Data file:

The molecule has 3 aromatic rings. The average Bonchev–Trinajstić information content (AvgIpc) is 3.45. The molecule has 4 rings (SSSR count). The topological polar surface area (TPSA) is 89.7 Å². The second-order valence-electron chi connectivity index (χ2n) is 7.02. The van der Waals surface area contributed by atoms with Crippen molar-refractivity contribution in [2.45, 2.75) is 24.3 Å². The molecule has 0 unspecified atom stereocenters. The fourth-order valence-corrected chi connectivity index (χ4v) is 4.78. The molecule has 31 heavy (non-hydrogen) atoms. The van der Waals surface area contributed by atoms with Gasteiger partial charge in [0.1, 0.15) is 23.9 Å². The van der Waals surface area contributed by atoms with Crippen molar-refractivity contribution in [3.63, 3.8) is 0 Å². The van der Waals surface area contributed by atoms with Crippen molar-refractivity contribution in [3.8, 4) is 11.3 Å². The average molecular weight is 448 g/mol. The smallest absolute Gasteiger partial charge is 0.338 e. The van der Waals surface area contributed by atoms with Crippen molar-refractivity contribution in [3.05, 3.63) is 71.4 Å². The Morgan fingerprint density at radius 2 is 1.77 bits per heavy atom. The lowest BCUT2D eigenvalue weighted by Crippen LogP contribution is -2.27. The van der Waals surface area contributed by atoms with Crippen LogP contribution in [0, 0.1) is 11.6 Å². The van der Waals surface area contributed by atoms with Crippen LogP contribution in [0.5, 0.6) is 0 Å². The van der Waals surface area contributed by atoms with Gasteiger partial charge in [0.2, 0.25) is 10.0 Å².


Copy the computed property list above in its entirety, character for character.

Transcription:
The molecule has 3 aromatic rings. The average Bonchev–Trinajstić information content (AvgIpc) is 3.45. The molecule has 4 rings (SSSR count). The topological polar surface area (TPSA) is 89.7 Å². The second-order valence-electron chi connectivity index (χ2n) is 7.02. The van der Waals surface area contributed by atoms with Crippen molar-refractivity contribution in [2.45, 2.75) is 24.3 Å². The molecule has 0 unspecified atom stereocenters. The fourth-order valence-corrected chi connectivity index (χ4v) is 4.78. The molecule has 31 heavy (non-hydrogen) atoms. The van der Waals surface area contributed by atoms with Gasteiger partial charge in [0.1, 0.15) is 23.9 Å². The van der Waals surface area contributed by atoms with Crippen molar-refractivity contribution in [3.63, 3.8) is 0 Å². The van der Waals surface area contributed by atoms with Crippen molar-refractivity contribution in [3.8, 4) is 11.3 Å². The average molecular weight is 448 g/mol. The smallest absolute Gasteiger partial charge is 0.338 e. The van der Waals surface area contributed by atoms with Crippen molar-refractivity contribution in [3.05, 3.63) is 71.4 Å². The Morgan fingerprint density at radius 2 is 1.77 bits per heavy atom. The lowest BCUT2D eigenvalue weighted by Crippen LogP contribution is -2.27. The van der Waals surface area contributed by atoms with Crippen LogP contribution in [0, 0.1) is 11.6 Å². The van der Waals surface area contributed by atoms with Crippen LogP contribution in [0.5, 0.6) is 0 Å². The van der Waals surface area contributed by atoms with Gasteiger partial charge in [0.2, 0.25) is 10.0 Å².